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[Warning: This story contains spoilers from Saturday’s Outlander, “Prestonpans.”]
Outlander‘s latest victory was bittersweet.
As Jamie (Sam Heughan) and Claire (Caitriona Balfe) geared up for the historical Battle of Prestonpans knowing that they would succeed, the Highlanders still ended up suffering a major loss in spite of their win.
Fan-favorite character Angus (Stephen Walters), injured the battle, ended up dying from internal bleeding that had gone unnoticed while he sat by his best friend Rupert’s (Grant O’Rourke) bedside as he healed from his injuries.
“There’s a line in next week’s episode, I think Murtagh [Duncan Lacroix] says it or Jamie says it. ‘I never realized that victory would taste so bitter,’ or something to that effect,” Balfe told The Hollywood Reporter at the unveiling of the Paley Center for Media’s “The Artistry of Outlander” exhibit. “That’s the thing, yes they may have won this battle and yes they can see that it’s installed some kind of hope in their men and it’s rallied them. But they’ve lost some friends and Claire knows that it’s highly likely that they’re doomed.”
Diana [Gabaldon] gives us so much in the books that you can probably make 10 series and the fans would watch it all,” producer Matt Roberts says of a possible Lord John spinoff. “]
Armed with the knowledge that she was right about them winning the Battle of Prestonpans, Claire now knows for sure that the Highlanders are going to lose at the disastrous Battle of Culloden. But according to Balfe, Claire won’t let herself believe that they’re going to lose until it actually comes to pass.
“In the face of that kind of adversity and in the face of fate where you know in your heart of hearts that it’s all about to go wrong, you can’t believe it,” Balfe says. “Because if you did, you would just stop right there. For Jamie and Claire, this is where we see that they are fighters to the end. Even if they know that it’s a futile fight, they’ll still fight to the end.”
So where does this leave Claire and Jamie as they gear up for the Battle of Culloden?
“By the time we get to Culloden by the end of the season, enough of history has swept them along that she’s become kind of fatalistic about it, the fact that the odds of them surviving this are getting less and less by the day,” executive producer Ron Moore told THR. “But at that point, it’s the only hand she has to play, so she has to play it until the final card and see if there’s any way they can still pull it off.”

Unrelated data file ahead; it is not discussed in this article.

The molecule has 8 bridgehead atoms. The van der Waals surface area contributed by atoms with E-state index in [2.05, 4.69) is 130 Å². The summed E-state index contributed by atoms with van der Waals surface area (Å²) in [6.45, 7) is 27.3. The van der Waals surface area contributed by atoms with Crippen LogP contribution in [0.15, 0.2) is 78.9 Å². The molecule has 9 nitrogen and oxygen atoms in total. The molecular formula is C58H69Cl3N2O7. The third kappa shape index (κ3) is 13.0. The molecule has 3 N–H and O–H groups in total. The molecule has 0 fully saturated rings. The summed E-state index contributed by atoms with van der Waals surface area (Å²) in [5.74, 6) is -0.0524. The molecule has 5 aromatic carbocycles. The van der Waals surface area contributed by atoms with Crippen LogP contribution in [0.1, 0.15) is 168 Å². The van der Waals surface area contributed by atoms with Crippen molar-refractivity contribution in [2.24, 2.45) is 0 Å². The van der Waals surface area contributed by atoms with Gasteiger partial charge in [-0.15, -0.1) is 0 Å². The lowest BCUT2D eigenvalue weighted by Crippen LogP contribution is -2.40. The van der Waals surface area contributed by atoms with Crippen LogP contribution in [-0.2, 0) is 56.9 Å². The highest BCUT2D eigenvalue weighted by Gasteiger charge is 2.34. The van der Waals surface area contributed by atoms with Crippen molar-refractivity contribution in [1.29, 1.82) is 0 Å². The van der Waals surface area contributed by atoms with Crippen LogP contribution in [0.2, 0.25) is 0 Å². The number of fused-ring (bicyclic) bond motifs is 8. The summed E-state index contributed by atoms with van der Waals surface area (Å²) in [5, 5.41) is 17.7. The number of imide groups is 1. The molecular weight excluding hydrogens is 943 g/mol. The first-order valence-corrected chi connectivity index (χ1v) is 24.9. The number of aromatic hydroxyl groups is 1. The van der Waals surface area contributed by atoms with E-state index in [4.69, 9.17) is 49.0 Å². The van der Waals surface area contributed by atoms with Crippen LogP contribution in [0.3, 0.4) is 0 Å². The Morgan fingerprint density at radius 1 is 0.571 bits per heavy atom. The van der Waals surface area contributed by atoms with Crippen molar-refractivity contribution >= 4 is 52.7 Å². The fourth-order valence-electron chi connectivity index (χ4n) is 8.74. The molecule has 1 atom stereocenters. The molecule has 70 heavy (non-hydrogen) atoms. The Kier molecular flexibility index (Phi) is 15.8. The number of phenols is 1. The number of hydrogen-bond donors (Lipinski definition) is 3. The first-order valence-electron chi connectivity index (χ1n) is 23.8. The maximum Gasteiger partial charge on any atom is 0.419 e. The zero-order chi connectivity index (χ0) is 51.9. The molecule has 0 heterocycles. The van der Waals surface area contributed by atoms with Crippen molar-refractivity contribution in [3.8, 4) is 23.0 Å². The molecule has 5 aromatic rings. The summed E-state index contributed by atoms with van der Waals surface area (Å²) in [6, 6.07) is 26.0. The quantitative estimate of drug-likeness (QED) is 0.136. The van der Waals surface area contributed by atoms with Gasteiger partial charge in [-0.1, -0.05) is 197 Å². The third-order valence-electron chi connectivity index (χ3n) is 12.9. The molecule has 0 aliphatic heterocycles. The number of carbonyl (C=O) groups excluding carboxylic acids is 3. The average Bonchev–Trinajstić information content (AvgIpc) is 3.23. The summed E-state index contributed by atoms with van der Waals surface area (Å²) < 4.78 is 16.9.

Losing Angus, as well as Kincaid (Gregor Firth), was a tough blow for the Highlanders.
“Honestly, I think their deaths affected us more from production than anyone else. Well, except for Rupert,” executive producer Maril Davis told THR with a laugh. “On the road to war, they all know what to expect. With war, you can’t come out of that unscathed. It’s a tragic loss but I think we felt it more in production because Stephen Walters who plays Angus is such an amazing actor and we love that character. He’s been such a big part of our family and we are such a tight knit family.”
She continues, “In fact, it was hard when we were in Paris and we didn’t have the Highlanders around, so once we got back to Scotland we were so happy to reunite. But it was hard to say goodbye to him. And I think for the characters going forward, it’s just the realization that you can’t be on this road to war and take up this cause without suffering some losses.”
Heughan calls “Prestonpans” his “favorite episode of the whole season” because of how they filmed the battle.
“It feels like the whole ensemble really brought it in this episode,” Heughan told THR. “It’s very strong across the board, with all the actors, the sets, the costumes. And as a Scotsman as well, I think it’s a very important moment in Scottish history. It was great to see it come to life on camera.
But it turns out that the process of actually filming the Battle of Prestonpans was tricky.
“We shot it in a very large marquis that they filled with smoke. It was like being at a very bad wedding,” Heughan says with a laugh. “It was so strange, you could only see a few feet and then you can’t see anything. There were hundreds of people in there, not only the people fighting but there were horses and canons and people with swords, plus the crew as well. You could walk four paces and suddenly there was someone there, so you had to be very careful. But it was very inspiring how it all turned out. And there was a big storm, actually, that almost blew down the set on the last day. It was very dramatic.”
Outlander airs Saturdays at 9 p.m. on Starz. “The Artistry of Outlander” is a free exhibit now open to the public at The Paley Center for Media, featuring iconic costumes and set pieces from the STARZ series. The multimedia and interactive exhibit showcasing the work of Outlander’s Costume Designer Terry Dresbach and Production Designer John Gary Steele will run all summer.
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